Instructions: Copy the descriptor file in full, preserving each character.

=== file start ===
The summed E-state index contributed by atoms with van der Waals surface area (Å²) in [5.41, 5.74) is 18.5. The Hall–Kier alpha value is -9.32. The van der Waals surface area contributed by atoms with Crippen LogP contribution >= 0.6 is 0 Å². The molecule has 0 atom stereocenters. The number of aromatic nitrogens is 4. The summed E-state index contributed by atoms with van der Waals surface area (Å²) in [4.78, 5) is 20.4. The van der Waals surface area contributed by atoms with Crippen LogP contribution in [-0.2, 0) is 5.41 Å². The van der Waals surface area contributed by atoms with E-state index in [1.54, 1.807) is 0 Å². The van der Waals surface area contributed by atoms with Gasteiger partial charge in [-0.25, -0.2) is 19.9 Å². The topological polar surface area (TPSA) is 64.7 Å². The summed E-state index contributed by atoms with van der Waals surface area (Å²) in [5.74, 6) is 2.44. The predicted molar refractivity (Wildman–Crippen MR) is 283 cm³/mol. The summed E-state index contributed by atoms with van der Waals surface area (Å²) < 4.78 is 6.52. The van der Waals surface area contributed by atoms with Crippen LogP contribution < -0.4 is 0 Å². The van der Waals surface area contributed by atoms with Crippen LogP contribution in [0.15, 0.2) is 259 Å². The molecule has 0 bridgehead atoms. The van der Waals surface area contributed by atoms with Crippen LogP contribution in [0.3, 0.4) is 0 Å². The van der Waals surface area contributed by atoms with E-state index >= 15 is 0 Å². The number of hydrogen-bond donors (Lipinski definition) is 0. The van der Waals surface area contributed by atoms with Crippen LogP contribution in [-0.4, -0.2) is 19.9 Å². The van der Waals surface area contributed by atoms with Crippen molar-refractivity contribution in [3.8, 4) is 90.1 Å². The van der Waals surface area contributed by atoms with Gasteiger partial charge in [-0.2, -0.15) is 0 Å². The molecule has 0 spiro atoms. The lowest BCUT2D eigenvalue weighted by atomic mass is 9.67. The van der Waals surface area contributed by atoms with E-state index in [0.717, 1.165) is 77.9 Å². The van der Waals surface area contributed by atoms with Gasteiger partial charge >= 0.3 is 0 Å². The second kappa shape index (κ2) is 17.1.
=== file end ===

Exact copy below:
The summed E-state index contributed by atoms with van der Waals surface area (Å²) in [5.41, 5.74) is 18.5. The Hall–Kier alpha value is -9.32. The van der Waals surface area contributed by atoms with Crippen LogP contribution >= 0.6 is 0 Å². The molecule has 0 atom stereocenters. The number of aromatic nitrogens is 4. The summed E-state index contributed by atoms with van der Waals surface area (Å²) in [4.78, 5) is 20.4. The van der Waals surface area contributed by atoms with Crippen LogP contribution in [-0.2, 0) is 5.41 Å². The van der Waals surface area contributed by atoms with E-state index in [1.54, 1.807) is 0 Å². The van der Waals surface area contributed by atoms with Gasteiger partial charge in [-0.25, -0.2) is 19.9 Å². The topological polar surface area (TPSA) is 64.7 Å². The summed E-state index contributed by atoms with van der Waals surface area (Å²) in [5.74, 6) is 2.44. The predicted molar refractivity (Wildman–Crippen MR) is 283 cm³/mol. The summed E-state index contributed by atoms with van der Waals surface area (Å²) < 4.78 is 6.52. The van der Waals surface area contributed by atoms with Crippen LogP contribution < -0.4 is 0 Å². The van der Waals surface area contributed by atoms with Crippen LogP contribution in [0.15, 0.2) is 259 Å². The molecule has 0 bridgehead atoms. The van der Waals surface area contributed by atoms with Crippen LogP contribution in [0.3, 0.4) is 0 Å². The van der Waals surface area contributed by atoms with E-state index >= 15 is 0 Å². The number of hydrogen-bond donors (Lipinski definition) is 0. The van der Waals surface area contributed by atoms with Crippen LogP contribution in [-0.4, -0.2) is 19.9 Å². The van der Waals surface area contributed by atoms with Crippen molar-refractivity contribution in [3.8, 4) is 90.1 Å². The van der Waals surface area contributed by atoms with Gasteiger partial charge in [-0.2, -0.15) is 0 Å². The molecule has 0 spiro atoms. The lowest BCUT2D eigenvalue weighted by atomic mass is 9.67. The van der Waals surface area contributed by atoms with E-state index in [0.717, 1.165) is 77.9 Å². The van der Waals surface area contributed by atoms with Gasteiger partial charge >= 0.3 is 0 Å². The second kappa shape index (κ2) is 17.1.